This album showed a more accessible, dare we say ‘pop’ vibe than his previous works. All the key A23 ingredients were there but there was suddenly an additional layer on deck. The sheer power of “Truth” and “Raw” were unmatched the year this album was released, it stood out alone as the one album that was willing to kick the shit out of electro conventions. Beginning to end, sheer EBM-industrial influenced electro-rock pleasure.
15. IAMX – Kingdom of Welcome Addiction (2009)
Let there be no surprise that this was the best album released in 2009, hands down, genre be damned. When Softsynth does up its best of the year list it will be number one, no mystery. Other best of the year lists won’t reflect that and it’s a shame because it stands head and shoulders above everything that’s come down the path this year. We look for albums that may contain a song that goes straight into our hearts. You know what we’re talking about – that song with the chorus that gives you the shakes a little, that makes the hair on your arm stand up on edge. That song with the bridge that makes you open your eyes a little wider in pleasant surprise. That verse with lyrics that make you smile and shake your head in wonder. This album has no fewer than four such songs (“Teargarden”, “I Am Terrified”, “Shipwreck of Life”, “Kingdom of Welcome Addiction”) – something we can’t ever recall having heard before, with the exception of the album that is number one on this list. The remainder of the album is merely brilliant. Bombastic throughout, but brilliant. The third album from former Sneaker Pimp Chris Corner fires on all cylinders. Romantic, weird, twisted, danceable, powerful, dirty. Everything you could want in an album. Corner is in perfect voice soaring and purring song to song. It’s a work of electronic genius.
14. Daft Punk – Discovery (2001)
Daft Punk occupy an interesting place in the world of electronic music. From the synthpop of “Digital Love” to the balls-out aggro-electro of “Aerodynamic”, every song is instantly identifiable as Daft Punk and no one else could it be. Oft imitated since, no one has been able to achieve quite what these French oddballs have. Sure it’s “just” club music but does anyone on the globe do it better? On this album the boys achieved perfect balance between organic emotion and cold electronics. Tough to pull off but pull it off they do.
Many will get caught up in the silly costumes, the endless gimmicks, the “anonymous robot” schtick, but dig down into the marrow of the music and you will discover the joys of pure dance pop done the way it’s supposed to be.
13. Huski – Love Peace Pain (2006)
Some albums are on here because they broke down barriers, or opened up a new way of thinking about a given subgenre, or because it had the potential to change music. Then there are those albums that have taken up residence on this list because they’re just that damned good. Melanie Garside has since gone onto critical acclaim for her excellent work as Maple Bee, but it was here that we heard her at her most playful and her most energetic.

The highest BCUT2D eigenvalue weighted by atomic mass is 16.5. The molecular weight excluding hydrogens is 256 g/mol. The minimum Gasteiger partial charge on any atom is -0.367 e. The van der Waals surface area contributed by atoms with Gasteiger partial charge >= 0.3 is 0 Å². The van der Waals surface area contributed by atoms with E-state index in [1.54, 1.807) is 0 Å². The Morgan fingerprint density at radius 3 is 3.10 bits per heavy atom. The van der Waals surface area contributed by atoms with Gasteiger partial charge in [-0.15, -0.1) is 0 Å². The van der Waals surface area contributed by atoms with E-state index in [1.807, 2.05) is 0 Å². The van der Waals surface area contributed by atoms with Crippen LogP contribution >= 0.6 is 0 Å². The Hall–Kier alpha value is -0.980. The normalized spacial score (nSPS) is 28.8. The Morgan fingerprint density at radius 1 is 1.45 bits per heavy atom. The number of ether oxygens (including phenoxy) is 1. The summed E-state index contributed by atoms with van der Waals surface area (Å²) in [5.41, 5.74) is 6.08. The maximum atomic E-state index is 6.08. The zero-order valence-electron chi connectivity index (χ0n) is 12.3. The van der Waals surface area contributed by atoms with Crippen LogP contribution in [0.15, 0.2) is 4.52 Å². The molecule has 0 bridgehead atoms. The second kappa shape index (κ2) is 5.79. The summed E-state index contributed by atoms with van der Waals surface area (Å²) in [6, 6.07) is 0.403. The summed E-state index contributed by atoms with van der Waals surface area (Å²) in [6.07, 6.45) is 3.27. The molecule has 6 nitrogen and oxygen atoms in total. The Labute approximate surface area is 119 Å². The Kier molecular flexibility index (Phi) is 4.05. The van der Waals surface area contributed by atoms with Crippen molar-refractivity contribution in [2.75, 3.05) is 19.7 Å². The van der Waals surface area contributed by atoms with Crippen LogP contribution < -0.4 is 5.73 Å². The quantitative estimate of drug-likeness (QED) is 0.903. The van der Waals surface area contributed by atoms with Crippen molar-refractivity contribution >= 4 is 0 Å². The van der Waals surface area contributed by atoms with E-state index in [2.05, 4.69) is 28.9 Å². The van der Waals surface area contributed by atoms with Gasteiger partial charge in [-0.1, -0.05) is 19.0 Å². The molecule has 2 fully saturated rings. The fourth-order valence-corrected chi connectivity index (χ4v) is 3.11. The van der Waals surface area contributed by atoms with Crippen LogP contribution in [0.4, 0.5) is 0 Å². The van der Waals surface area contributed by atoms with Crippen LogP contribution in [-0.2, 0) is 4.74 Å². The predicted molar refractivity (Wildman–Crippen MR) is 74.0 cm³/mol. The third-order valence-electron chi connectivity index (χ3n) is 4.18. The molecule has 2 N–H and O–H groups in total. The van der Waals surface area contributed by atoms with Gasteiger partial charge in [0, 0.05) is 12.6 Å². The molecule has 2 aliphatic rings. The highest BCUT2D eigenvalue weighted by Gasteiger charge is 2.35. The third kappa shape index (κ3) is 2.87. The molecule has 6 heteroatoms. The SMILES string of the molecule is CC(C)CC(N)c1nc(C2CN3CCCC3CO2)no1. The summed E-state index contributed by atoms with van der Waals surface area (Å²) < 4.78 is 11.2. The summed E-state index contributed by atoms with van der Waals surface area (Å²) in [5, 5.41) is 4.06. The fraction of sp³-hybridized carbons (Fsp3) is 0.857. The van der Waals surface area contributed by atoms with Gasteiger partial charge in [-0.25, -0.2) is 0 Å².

There’s not a whole lot to say here. It’s just wonderful, wonderful music. Mostly languid, balladic and swirling, each song is a tasty treat, a lovely showcase for Garside’s enviable voice. Not the most special of the decade by a long way but song for song, one of the most enjoyable.
12. VNV Nation – Judgement (2007)
VNV Nation have been on a long journey to flesh out their sound year after year, album after album; from EBM instrumental purity to hard-edged electronic pop-rock with earnest lyrics angry for the state of the world and yearning for change.
Anthemic is the word that comes up over and over again as one listens to these tracks. Never more so than in “Testament” which sounds like a big stadium show closer, “Nemesis”, a preachy “watch what we’re doing because it’s all going to blow up” bombast, or “Illusion” a pretty but sad plea not to take the easy way out. Ronan Harris expanded into entirely new territory on this album and while many think he left all that made VNV Nation what it is, behind, in fact it was a building upon the EBM/industrial roots that made this album so strong. The combination of those roots, which once consisted of a lot of banging and processed sequence lines, with a more sophisticated sense of pop sensibility meant for the most fully realized VNV Nation album to date and among the most solid and entertaining of the decade.
11. Parralox – Electricity (2008)
Simply the best synth pop album of the decade. Each subgenre has their champion and this is the standard bearer for synth pop.
Many bands try to emulate or pay tribute to the electronic bands of the early 80s, many of whom do it very very well (La Roux, Northern Kind), but no one has achieved it so well as this Australian duo. It was the only album recorded with John Von Ahlen and singer Roxy, who left after the album was recorded but what genius they managed to squeeze in there while they were together.
Clearly a tribute in part to the great bands of the 80s (right down to song titles that reference O.M.D. and Yazoo) they took what was best from the era, the power and emotion behind the synths as opposed to the surface sheen and it works flawlessly. They even manage to do justice to an electronic version of Radiohead’s Creep(!). Danceable, smooth rhythms, and lyrics that sound good but mean little, just like the synth pop of yesteryear and brilliantly so.
Next: the top ten electronic albums of the decade…